Not suprisingly, control over these bazaars is a major issue for ruling elites. They also view bazaars with suspicion, since they concentrate large numbers of people – sometimes close to government buildings – and involve competing interest groups that could become political. In 1970s Iran, for example, bazaars and their networks of traders played an active role in opposition to the monarchy and economic policies favoring well-connected monopolists and foreign companies.
In Central Asia, the authorities’ response has at times been to relocate bazaars to the outskirts of the city in new structures controlled by one group, like the planned relocation of the market of Kurgan-Tyube in Tajikistan to the new Hajji Sharif compound. At other times, bazaars were closed and razed, as happened with several markets in Tashkent, Uzbekistan. The move, officially justified as part of a plan of “urban beautification” aiming to give a “civilised, European” image to the city, disrupted the livelihoods of scores of small traders and menial workers.
The condescending behaviour and decadent ostentation of part of the privileged elite and their spawn are felt to be humiliating, and the uncertainties that come with the arbitrariness of power are psychologically difficult to bear.
It is here that economic and physical violence interact. In Uzbekistan, the demonstrations that ended in the Andijan massacre were not an “Islamist uprising”, but an expression of popular anger towards the sort of economic violence that has just been described. Furthermore, control over economic assets continues to have a stake in armed violence too. Last year’s communal violence in southern Kyrgyzstan was as much about control over property as “ethnic tensions”. Another example is the little-exposed ownership dispute over anthracite mines that may have stood behind the Kamarob clashes in Tajikistan last fall. The opposition fighters who resisted the government troops sent into the area were likely not so much driven by greed or rational financial considerations as they were by weariness with humiliation.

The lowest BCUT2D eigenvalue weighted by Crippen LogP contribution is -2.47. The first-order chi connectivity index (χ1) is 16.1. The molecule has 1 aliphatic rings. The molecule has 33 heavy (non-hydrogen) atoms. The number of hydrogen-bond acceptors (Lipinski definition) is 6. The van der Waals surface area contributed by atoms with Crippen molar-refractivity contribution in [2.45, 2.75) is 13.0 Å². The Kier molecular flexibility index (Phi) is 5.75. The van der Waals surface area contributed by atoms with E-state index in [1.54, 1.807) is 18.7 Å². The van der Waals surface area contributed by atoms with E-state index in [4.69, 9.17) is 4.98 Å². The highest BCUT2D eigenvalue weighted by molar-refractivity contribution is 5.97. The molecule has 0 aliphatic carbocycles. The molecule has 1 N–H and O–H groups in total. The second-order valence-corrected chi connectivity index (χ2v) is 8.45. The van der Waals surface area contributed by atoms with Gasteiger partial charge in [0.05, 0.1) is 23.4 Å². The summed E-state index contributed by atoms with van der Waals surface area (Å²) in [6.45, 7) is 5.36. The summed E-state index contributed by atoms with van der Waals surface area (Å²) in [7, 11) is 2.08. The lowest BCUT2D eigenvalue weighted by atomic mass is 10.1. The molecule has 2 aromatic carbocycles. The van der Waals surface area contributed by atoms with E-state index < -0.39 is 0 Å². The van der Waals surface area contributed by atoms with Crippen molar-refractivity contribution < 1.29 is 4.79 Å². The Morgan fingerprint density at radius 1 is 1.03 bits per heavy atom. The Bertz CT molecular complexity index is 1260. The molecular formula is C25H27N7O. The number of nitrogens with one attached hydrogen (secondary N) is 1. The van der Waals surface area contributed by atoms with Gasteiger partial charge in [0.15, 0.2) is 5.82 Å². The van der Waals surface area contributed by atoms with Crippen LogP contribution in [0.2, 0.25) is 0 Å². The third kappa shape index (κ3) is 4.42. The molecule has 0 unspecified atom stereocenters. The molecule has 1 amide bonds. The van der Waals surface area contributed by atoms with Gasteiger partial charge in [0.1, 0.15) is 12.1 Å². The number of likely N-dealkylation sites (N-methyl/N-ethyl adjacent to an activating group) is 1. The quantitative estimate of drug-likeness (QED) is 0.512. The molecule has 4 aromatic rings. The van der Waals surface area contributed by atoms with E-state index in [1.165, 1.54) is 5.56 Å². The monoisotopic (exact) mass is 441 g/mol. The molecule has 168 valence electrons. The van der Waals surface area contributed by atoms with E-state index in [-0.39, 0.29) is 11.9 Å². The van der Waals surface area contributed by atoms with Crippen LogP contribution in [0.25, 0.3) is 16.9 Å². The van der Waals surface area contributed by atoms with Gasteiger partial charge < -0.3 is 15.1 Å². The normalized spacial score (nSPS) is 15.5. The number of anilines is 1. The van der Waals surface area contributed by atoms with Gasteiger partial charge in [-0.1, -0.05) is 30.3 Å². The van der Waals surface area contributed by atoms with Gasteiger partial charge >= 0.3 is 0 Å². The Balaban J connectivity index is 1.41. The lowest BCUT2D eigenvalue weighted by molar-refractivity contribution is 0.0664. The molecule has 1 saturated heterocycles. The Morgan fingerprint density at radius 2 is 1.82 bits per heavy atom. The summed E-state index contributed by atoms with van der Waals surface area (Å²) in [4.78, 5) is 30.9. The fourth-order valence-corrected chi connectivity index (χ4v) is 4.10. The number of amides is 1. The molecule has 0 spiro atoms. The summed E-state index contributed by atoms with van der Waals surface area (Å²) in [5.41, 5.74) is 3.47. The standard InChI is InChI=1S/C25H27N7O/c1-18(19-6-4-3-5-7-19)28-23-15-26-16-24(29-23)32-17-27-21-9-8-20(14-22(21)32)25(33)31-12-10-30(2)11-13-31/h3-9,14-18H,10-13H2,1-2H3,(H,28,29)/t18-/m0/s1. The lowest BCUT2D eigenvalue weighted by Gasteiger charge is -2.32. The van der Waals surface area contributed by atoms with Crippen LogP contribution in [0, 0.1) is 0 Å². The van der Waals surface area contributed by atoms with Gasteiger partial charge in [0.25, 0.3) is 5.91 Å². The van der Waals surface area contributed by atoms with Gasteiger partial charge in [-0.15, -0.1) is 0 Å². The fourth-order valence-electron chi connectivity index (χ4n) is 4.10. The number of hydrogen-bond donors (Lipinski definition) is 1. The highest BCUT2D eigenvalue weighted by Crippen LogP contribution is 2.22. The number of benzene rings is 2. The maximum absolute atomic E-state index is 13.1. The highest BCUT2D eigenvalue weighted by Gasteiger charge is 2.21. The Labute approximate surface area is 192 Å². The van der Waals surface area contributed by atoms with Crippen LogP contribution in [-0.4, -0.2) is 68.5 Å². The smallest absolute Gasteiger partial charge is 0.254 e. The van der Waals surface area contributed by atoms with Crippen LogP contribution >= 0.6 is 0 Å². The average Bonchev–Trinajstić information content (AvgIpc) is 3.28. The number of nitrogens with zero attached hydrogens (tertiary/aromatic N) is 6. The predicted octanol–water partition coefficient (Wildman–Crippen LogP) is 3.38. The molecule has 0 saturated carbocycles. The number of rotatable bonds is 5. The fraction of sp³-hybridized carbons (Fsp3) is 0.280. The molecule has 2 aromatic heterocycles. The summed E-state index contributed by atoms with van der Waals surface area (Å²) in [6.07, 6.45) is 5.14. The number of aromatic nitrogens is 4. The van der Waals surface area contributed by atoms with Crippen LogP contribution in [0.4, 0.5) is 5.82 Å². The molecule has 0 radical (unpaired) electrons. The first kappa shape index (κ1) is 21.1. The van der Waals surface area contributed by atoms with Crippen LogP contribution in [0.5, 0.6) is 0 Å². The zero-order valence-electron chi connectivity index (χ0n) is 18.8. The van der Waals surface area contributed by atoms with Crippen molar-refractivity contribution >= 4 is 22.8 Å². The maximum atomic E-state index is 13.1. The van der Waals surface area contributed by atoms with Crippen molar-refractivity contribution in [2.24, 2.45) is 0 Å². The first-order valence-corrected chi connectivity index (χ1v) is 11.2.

And indeed, one may rightly wonder why people continue to accept the order of things. Part of this has to do with a culture of subtle intimidation and lingering servility. But there is also fear over a violent alternative, or a repetition of past violence.
Some of the regimes in the region understand this very well. In Tajikistan, for instance, the regime capitalizes on the deep traumas left by the brutal civil war during the country’s first years of independence. War-and-peace images are often shown on state television. This has not only ensured the ruling regime’s legitimacy as a guarantor of peace and stability, it is also its unofficial ideology. Whether it will continue to work among the generations that did not live through the war is hard to predict. But so far, it has served its purpose.
In Uzbekistan, the regime is keen to play on threats and fears that any change would be for the worse. Nothing shows this line better than a clip recently broadcast on Uzbekistan’s state television on the occasion of the country’s twentieth independence anniversary. It perniciously showed alternating images of happy people in a prosperous Uzbekistan, and chaos and bloodshed in Afghanistan, Iraq and on Cairo’s Tahrir Square. Its covert message is clear: oppose us, and we’ll make sure that you reap what we sow. Perhaps it works. But since both people and part of the elites are starting to know better, it might not last the way it is intended.